Q: Shaykh Hamza, do you think Muslims, especially in the West, are susceptible to these ideas that animate the modern self?
HY: I think Muslims are as susceptible as anybody if they’re far from their religious tradition. Once they lose the grounding of their tradition, they’re open to everything. Sophistry is obviously very powerful; it’s won over many societies and cultures over time. The people who can undermine sophistical reasoning usually have to be very well trained and must be speaking in public.
People like Dr. Trueman are out there speaking a truth that needs to be spoken. I know people who are getting death threats for just having an opinion about something that all of us should think deeply about given the impact that it’s having on us. I’m very concerned about the Muslim community, and I do see Muslims imbibing a lot of these ideas, sometimes without even realizing it. Increasingly, we’re seeing Muslims taking as imams people like Michel Foucault and Jacques Derrida.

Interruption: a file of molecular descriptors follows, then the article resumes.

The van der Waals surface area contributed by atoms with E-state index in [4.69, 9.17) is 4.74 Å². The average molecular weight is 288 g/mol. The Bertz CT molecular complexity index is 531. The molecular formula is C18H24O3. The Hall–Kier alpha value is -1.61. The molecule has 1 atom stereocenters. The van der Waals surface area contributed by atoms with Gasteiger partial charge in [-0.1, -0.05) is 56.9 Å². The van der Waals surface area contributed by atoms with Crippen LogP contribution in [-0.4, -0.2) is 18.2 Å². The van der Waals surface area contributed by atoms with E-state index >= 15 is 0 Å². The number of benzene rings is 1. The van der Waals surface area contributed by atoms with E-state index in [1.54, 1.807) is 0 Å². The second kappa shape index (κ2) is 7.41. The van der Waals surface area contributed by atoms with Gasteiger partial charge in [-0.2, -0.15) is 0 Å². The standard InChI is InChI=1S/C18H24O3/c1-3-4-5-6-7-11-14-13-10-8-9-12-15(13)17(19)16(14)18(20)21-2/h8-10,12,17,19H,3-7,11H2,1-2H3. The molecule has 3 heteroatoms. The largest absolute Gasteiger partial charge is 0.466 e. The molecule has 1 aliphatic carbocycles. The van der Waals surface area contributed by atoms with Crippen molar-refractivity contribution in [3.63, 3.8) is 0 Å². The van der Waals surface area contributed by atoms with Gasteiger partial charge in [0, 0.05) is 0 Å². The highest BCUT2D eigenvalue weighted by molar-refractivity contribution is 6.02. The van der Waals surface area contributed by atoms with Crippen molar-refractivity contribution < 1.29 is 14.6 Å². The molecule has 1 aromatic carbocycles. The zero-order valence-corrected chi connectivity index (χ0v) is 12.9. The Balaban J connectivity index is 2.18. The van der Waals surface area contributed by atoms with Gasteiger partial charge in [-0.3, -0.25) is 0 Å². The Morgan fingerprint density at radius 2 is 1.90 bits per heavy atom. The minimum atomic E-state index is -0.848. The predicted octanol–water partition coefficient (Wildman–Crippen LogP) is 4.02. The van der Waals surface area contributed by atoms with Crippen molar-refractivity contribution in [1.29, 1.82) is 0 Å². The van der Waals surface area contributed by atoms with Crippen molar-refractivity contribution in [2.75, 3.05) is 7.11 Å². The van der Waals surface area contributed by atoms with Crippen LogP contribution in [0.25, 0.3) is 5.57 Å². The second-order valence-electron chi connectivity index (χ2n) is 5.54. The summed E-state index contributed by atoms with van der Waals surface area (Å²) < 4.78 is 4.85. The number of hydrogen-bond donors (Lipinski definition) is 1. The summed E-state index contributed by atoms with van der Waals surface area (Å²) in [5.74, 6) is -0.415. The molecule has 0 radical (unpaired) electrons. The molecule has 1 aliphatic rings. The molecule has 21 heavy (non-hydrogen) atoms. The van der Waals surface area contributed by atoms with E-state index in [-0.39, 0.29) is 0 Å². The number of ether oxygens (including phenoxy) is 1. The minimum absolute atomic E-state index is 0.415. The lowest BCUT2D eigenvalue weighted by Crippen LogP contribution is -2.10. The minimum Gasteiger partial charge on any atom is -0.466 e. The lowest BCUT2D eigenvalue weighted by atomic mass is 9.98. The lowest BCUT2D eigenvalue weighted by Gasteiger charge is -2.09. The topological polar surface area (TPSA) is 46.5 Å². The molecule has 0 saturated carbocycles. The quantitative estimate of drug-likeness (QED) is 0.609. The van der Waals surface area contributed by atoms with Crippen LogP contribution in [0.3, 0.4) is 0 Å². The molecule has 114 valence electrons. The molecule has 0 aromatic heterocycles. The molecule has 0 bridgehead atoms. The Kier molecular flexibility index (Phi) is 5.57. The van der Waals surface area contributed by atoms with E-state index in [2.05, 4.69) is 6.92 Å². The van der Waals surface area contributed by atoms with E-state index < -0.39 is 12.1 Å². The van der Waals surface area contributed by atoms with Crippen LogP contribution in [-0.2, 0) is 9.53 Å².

Q: Why do you think the Islamic tradition never produced a Rousseau?
HY: By the time people like him showed up, in the eighteenth century, the Muslims were pretty ossified. To be fair, Islam is a theocentric tradition, and that theocentricity has survived well into the twenty-first century because there were a lot of antibodies to suppress some of these ideas. But they did come in. Intellectuals were reading these ideas; certainly in the nineteenth century, we see the influence of European thought on scholars like Muhammad Abduh, who wanted to be the Luther of the Islamic community.